It's hard to imagine a more shameless and grotesque display than the one put on by Brian Williams during Tuesday's Nightly News. Beginning at minute nine (before the first commercial break, which is considered prime news space), Brian spent an incredible 5:45 talking about that night's Eagles-Vikings game--first with Pennsylvania Gov. Ed Rendell (nattily attired in a Comcast jacket) and then with NBC Sports commentator Bob Costas. Obviously, the only reason for this segment was to promote NBC's coverage of the game, which would air later that night. (A similar Rendell interview had already aired on Monday.) Is this news? Does anyone in the world really believe that Brian would have spent even ten seconds talking about the Eagles and Vikings if the game was airing on a different network? Sadly, this sort of shameless promotion for NBC's football coverage has been going on for months, ever since Sept. 9, when Brian moved his entire broadcast to New Orleans for the sole purpose of promoting that night's Saints-Vikings game on NBC. Actually, it's been going on a lot longer than that. Remember the 160 minutes that Nightly News devoted to covering last February's Vancouver Olympics? That's the equivalent of seven entire broadcasts. Using a newscast to relentlessly promote a network's sports coverage is beyond shameless. It's a betrayal of the viewers' trust. People expect Nightly News to bring us actual news, not shameless promotions for NBC's football coverage. When you factor out commercials, the 5:45 that Brian spent promoting the Eagles-Vikings game represents 25% of the entire broadcast.
Shorter, but no less shameless, was Brian's 30-second commercial for Frito-Lay that came at the 22-minute mark of Tuesday's broadcast. Here's how Brian began his pitch: "Coming soon to grocery store shelves near you, snacks we've always considered junk food with a new label saying 'All Natural'. It's the work of Frito-Lay--they're removing chemical additives from some Tostitos, Sun Chips, Lays, Rold Gold pretzels." (Extra credit goes to Brian for mentioning four specific Frito-Lay brands.) As Brian narrated this commercial, the Frito-Lay logo was prominently displayed over his left shoulder. But it wasn't just the Frito-Lay logo. Below the logo were the words "Good Fun!" and "ALL NATURAL". Did the Frito-Lay advertising department write Brian's copy? I guess it never occurred to Brian to mention the fact that sodium, fat, and cholesterol are "natural" ingredients, and thus will continue to be found in Frito-Lay products. Of course, it's no surprise to find Brian Williams using his anchor chair to promote a product that advertises heavily on NBC. Over the years, Brian and other Nightly News correspondents have plugged products or companies such as Boniva, Kraft, McDonald's, Starbucks, Bayer (and their other brands like Aleve and Alka-Seltzer), Requip, Microsoft, Heinz, Cheerios, Chrysler, Chevy, Scott Paper and Spam (the luncheon meat, not the internet annoyance). And Nightly News viewers are certainly familiar with the way in which Brian and Robert Bazell constantly promote GlaxoSmithKline and Pfizer products (and also protect them from negative publicity). My only question is: Did Frito-Lay pay NBC for this 30-second commercial, or was it a gift from NBC to one of their most valued sponsors? There's no doubt that NBC earned a tremendous amount of good will from Pepsi (Frito-Lay's owner) by running this commercial-masquerading-as-news.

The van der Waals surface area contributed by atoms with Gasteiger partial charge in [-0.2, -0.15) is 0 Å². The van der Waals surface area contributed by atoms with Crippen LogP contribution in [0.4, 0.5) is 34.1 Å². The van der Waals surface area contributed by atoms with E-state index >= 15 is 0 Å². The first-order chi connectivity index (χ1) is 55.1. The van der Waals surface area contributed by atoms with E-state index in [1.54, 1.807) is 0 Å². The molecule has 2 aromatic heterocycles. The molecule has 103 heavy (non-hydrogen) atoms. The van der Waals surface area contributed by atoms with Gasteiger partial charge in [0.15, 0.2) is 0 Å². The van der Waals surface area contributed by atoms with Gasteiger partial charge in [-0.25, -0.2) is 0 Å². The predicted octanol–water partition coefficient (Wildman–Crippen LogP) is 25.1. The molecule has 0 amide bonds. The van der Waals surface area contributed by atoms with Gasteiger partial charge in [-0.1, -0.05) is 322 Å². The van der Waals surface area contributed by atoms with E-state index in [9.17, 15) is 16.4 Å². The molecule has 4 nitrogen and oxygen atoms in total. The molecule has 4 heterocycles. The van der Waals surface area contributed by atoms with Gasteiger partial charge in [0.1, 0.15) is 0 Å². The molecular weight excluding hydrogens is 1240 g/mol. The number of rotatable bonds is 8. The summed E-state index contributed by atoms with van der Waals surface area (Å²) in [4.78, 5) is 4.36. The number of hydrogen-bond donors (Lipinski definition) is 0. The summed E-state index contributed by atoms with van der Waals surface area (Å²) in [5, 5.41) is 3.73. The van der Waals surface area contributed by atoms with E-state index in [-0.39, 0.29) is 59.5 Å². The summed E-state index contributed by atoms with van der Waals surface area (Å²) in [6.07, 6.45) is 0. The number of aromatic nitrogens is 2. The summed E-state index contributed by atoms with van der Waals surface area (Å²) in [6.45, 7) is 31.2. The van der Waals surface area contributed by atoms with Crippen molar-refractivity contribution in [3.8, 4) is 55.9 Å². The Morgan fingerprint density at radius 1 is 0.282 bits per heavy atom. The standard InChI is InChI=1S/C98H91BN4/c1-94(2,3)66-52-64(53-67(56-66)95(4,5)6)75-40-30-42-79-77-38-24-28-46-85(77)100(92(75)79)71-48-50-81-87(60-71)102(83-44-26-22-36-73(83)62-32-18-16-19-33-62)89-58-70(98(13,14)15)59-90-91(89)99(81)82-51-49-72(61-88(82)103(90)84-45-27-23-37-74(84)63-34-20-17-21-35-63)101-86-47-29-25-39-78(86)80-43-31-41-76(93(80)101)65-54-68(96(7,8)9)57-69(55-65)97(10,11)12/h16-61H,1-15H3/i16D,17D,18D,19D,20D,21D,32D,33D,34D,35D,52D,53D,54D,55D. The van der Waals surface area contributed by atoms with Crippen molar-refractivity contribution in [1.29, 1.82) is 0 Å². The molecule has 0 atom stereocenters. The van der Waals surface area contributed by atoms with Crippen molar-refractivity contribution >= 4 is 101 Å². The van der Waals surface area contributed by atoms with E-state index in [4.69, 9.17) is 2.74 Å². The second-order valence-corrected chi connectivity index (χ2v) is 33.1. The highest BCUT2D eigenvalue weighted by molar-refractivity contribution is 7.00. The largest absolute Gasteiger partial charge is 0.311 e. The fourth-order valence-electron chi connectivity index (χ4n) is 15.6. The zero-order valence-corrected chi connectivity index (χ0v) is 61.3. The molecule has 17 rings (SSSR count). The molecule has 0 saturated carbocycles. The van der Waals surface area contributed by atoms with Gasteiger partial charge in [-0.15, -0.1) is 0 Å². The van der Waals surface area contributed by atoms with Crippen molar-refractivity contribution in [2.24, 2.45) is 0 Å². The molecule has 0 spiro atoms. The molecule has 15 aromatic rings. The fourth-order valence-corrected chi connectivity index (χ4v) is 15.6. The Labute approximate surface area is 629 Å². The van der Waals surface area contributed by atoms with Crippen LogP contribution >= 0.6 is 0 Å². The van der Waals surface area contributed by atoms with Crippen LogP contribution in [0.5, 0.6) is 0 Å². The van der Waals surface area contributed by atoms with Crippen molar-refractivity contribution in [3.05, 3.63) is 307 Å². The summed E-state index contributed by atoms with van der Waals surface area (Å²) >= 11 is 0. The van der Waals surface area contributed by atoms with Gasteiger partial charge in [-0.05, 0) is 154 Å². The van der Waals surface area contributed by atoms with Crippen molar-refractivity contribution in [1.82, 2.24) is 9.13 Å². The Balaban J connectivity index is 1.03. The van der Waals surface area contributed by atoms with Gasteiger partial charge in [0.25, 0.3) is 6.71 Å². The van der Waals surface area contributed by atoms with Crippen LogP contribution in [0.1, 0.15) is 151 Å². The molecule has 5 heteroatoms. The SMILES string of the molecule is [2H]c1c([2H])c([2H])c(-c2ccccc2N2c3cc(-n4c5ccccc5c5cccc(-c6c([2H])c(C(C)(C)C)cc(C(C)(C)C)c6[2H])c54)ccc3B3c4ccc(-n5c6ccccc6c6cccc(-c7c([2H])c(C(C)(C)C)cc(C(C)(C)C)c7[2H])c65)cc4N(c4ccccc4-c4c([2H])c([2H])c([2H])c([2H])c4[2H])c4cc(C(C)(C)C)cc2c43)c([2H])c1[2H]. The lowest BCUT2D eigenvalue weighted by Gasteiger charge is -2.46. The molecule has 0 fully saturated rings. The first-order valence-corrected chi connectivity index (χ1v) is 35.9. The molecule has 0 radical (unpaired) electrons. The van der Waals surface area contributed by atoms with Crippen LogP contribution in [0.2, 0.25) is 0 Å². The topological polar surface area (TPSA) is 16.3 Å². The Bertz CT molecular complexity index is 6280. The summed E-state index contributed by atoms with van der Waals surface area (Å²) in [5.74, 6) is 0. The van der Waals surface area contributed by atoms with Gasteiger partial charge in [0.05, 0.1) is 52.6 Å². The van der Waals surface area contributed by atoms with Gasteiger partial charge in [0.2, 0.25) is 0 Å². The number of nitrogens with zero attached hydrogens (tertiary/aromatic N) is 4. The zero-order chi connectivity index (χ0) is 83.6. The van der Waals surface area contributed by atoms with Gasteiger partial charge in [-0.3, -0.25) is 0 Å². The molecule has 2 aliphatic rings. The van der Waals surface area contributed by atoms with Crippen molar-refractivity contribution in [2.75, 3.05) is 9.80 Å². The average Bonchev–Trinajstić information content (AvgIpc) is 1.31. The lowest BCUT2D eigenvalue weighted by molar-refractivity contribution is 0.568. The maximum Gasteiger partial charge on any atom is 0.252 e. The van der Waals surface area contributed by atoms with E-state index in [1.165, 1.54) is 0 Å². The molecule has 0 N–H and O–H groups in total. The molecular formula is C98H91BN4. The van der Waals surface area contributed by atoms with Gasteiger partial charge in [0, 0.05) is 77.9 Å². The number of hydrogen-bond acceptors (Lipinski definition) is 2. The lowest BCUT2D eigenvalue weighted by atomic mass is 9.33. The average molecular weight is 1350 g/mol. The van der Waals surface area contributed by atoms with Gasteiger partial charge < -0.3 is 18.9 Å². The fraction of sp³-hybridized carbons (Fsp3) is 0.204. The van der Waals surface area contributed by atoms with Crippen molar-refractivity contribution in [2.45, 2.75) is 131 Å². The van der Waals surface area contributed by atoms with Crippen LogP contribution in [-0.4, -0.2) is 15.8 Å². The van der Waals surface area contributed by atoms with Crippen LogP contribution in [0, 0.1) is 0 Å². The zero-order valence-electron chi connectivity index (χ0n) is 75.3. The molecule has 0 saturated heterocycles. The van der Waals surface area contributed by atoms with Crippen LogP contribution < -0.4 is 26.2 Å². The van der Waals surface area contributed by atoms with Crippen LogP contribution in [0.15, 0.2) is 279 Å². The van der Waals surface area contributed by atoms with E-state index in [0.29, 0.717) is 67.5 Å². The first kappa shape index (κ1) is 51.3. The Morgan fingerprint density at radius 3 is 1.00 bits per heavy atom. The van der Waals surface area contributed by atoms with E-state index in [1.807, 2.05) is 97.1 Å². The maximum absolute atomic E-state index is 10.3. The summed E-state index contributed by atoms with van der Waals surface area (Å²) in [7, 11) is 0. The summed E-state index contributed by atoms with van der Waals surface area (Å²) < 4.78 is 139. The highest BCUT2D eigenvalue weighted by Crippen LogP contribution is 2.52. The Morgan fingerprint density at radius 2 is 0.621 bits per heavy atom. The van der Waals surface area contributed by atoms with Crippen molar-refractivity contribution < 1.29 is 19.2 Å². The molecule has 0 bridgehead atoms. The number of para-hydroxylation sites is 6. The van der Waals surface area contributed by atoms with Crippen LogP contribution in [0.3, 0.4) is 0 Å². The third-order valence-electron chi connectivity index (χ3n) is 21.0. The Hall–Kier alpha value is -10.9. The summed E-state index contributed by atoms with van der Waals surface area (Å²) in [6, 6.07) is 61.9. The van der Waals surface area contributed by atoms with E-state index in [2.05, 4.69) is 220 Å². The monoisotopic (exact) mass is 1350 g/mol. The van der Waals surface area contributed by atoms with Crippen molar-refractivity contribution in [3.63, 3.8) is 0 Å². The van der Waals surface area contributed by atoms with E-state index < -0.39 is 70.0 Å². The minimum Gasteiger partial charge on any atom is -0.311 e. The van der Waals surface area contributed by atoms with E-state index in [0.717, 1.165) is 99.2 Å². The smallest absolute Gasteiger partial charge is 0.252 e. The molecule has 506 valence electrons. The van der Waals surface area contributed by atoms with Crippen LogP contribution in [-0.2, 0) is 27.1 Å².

At the beginning of Monday's "special coverage of the Blizzard of 2010" (those were Brian's words describing the thirteen minutes that he apparently felt were necessary to report on a winter snowstorm in New York), a Nightly News graphic informed us that 6,000 airline flights in the New York area had been "Canceled". Five minutes later, an additional set of graphics told us exactly how many Delta, US Airways and American Airlines flights had been "Cancelled". In the space of five minutes, Nightly News managed to spell the same word two different ways. Bravo, Nightly News producers. Well done.
As part of Wednesday's "Blizzard 2010" coverage, Jeff Rossen told us that, "Unable to leave home, a (Brooklyn) woman gave birth in the lobby of her building. It took paramedics nine hours to show up and her newborn died." Not exactly. This didn't happen in the lobby of her building. The woman left her home and attempted to walk to the hospital to deliver her baby, but because the streets were so filled with snow, she was forced to seek refuge in the lobby of a building she was passing by. That's where the events took place. Not in her building. Does anyone at Nightly News bother to check the facts?
Finally, I would like to thank Brian for the twenty seconds of footage he showed us on Monday of him walking back into the 30 Rock studios after anchoring the first part of the broadcast outside. Nightly News still hasn't run a single story about the continuing election dispute currently going on in Ivory Coast, but twenty seconds of Brian walking into 30 Rock is deemed newsworthy. Here are a few other stories that the Nightly News producers thought were more important than what's going on in Ivory Coast: Will and Kate won't have any servants in their home after they are married (25 seconds) and a video of a dancing penguin (20 seconds). This is why I love Nightly News.